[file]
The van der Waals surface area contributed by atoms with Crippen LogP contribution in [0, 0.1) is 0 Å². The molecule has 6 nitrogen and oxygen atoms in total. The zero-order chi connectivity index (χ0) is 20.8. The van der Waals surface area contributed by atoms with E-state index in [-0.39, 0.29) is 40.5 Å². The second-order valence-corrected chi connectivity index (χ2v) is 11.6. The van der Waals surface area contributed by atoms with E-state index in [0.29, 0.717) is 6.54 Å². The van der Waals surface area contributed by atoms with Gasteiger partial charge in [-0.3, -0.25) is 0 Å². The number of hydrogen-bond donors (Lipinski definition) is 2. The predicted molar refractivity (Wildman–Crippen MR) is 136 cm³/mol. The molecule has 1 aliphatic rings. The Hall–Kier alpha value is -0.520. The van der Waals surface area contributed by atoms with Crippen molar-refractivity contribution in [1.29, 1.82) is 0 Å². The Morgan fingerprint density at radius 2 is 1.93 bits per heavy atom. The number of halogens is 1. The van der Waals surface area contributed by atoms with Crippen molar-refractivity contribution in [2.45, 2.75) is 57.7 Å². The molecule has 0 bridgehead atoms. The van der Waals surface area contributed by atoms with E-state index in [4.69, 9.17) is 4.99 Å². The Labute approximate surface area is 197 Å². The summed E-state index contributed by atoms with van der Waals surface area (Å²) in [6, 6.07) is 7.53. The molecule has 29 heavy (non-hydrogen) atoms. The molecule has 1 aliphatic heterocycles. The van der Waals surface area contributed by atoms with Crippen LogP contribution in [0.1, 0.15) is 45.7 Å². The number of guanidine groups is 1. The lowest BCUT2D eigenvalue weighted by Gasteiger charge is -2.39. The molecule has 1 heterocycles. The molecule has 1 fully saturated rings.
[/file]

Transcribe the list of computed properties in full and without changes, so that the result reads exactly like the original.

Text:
The van der Waals surface area contributed by atoms with Crippen LogP contribution in [0, 0.1) is 0 Å². The molecule has 6 nitrogen and oxygen atoms in total. The zero-order chi connectivity index (χ0) is 20.8. The van der Waals surface area contributed by atoms with E-state index in [-0.39, 0.29) is 40.5 Å². The second-order valence-corrected chi connectivity index (χ2v) is 11.6. The van der Waals surface area contributed by atoms with E-state index in [0.29, 0.717) is 6.54 Å². The van der Waals surface area contributed by atoms with Gasteiger partial charge in [-0.3, -0.25) is 0 Å². The number of hydrogen-bond donors (Lipinski definition) is 2. The predicted molar refractivity (Wildman–Crippen MR) is 136 cm³/mol. The molecule has 1 aliphatic rings. The Hall–Kier alpha value is -0.520. The van der Waals surface area contributed by atoms with Crippen molar-refractivity contribution in [1.29, 1.82) is 0 Å². The Morgan fingerprint density at radius 2 is 1.93 bits per heavy atom. The number of halogens is 1. The van der Waals surface area contributed by atoms with Crippen molar-refractivity contribution in [2.45, 2.75) is 57.7 Å². The molecule has 0 bridgehead atoms. The van der Waals surface area contributed by atoms with E-state index in [4.69, 9.17) is 4.99 Å². The Labute approximate surface area is 197 Å². The summed E-state index contributed by atoms with van der Waals surface area (Å²) in [6, 6.07) is 7.53. The molecule has 29 heavy (non-hydrogen) atoms. The molecule has 1 aliphatic heterocycles. The van der Waals surface area contributed by atoms with Crippen LogP contribution in [0.1, 0.15) is 45.7 Å². The number of guanidine groups is 1. The lowest BCUT2D eigenvalue weighted by Gasteiger charge is -2.39. The molecule has 1 heterocycles. The molecule has 1 fully saturated rings.